The Foodie Bugle Shop in Bath

by Silvana de Soissons12th November 2014

We are opening a grocery-provisions-homewares shop at 7 Margaret’s Buildings, Bath BA1 2LP at the beginning of December 2014.

 

We are between the Royal Crescent and The Circus, just off of Brock Street. 

 

It will stock all our online shop food and drink larder supplies, traiteur delicatessen range and homewares, kitchenalia, gardening tools, cookbooks, flowers and plants. You can also sit and enjoy tasters of the food and drink in our little tearoom.

 

We will be organising events such as cookbook signings, artisan lectures, social media courses, food-wine-ale pairings etc. If you would like to stay updated with all our news and events, please sign up to our Newsletter here.

 

A short history of Margaret's Buildings, Bath

 

Margaret’s Buildings is a pedestrianised street, built around 1769, by John Wood the Younger, leading off of Brock Street, between the Royal Crescent and The Circus.

John Wood, the Younger (25 February 1728 – 18 June 1782) was an English architect, working principally in the city of Bath. He was the son of the architect John Wood The Elder and as a young man worked on several of his father’s projects such as Liverpool Town Hall.  His designs were highly influential during the 18th century and the Royal Crescent {which he commenced building in 1767, aged 39} is considered to be one of the best examples of Georgian Neo-Classical architecture in Britain. 

Around 1752 or early 1753 he married Elizabeth Brock. They had two sons together and seven daughters. It is thought he lived at 41 Gay Street, in a house built by his father in 1734-36 for a rich Quaker.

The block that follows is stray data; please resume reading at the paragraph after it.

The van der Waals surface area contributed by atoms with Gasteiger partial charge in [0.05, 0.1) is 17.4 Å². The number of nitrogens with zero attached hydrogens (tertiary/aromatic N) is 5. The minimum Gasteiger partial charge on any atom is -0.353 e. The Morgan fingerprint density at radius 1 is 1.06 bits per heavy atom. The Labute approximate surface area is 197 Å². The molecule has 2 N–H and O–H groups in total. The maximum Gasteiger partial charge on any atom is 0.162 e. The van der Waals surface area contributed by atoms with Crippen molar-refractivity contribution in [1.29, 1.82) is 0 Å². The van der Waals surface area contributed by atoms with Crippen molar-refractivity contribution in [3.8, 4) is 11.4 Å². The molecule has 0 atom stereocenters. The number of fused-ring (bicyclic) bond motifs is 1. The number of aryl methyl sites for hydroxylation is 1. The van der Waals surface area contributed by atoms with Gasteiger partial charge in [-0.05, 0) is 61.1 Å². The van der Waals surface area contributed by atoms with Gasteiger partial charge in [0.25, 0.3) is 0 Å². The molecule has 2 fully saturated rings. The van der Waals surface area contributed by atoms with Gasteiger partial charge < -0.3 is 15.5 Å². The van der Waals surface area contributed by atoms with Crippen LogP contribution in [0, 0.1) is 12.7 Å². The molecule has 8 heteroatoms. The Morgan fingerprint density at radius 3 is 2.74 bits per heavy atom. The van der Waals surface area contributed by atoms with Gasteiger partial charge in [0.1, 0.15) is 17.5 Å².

Wood died at his home, Eagle House, in Batheaston, on 16 June 1781 and was buried beside his father in the chancel at St Mary’s Church in Swainswick. He was deeply in debt, partly due to financial conditions relating to his father’s earlier building projects.

Margaret’s Buildings was named after Mrs Margaret Garrard (nee) Gay from whose family the Woods obtained nearly all their building leases in Bath. Margaret Gay was the daughter of an eminent surgeon and Bath M.P. Robert Gay. In 1737 she inherited the estate of Walcot Manor, on whose land most of Bath is now built, previously owned by her father since 1699. She married lawyer Thomas Garrard in 1738-39, and the Garrard family were Lords of the Manor of Lamer Wheathamptonstead in Hertfordshire. She died a childless widow in 1765, bequething the entire Walcot estate to her brother-in-law Sir Benet Garrard. 

The small Margaret Chapel was gutted in the 1942 air raids. The street is now home to a number of interesting galleries, boutiques, a restaurant, a cafe and independent, family owned businesses. 

About the Author

Silvana de Soissons is the founder of The Foodie Bugle Shop and its journal. You can follow her on Twitter @SilvanadeS and @TheFoodieBugle and on Facebook and Instagram @TheFoodieBugle

 
 
Margaret's Buildings - between the Royal Crescent and The Circus

Margaret's Buildings - between the Royal Crescent and The Circus

John Wood The Elder {right} with Sir Robert Gay {left}, the father of Margaret Garrard, after whom Margaret's Buildings was named.

John Wood The Elder {right} with Sir Robert Gay {left}, the father of Margaret Garrard, after whom Margaret's Buildings was named.

John Wood's seal and signature

John Wood's seal and signature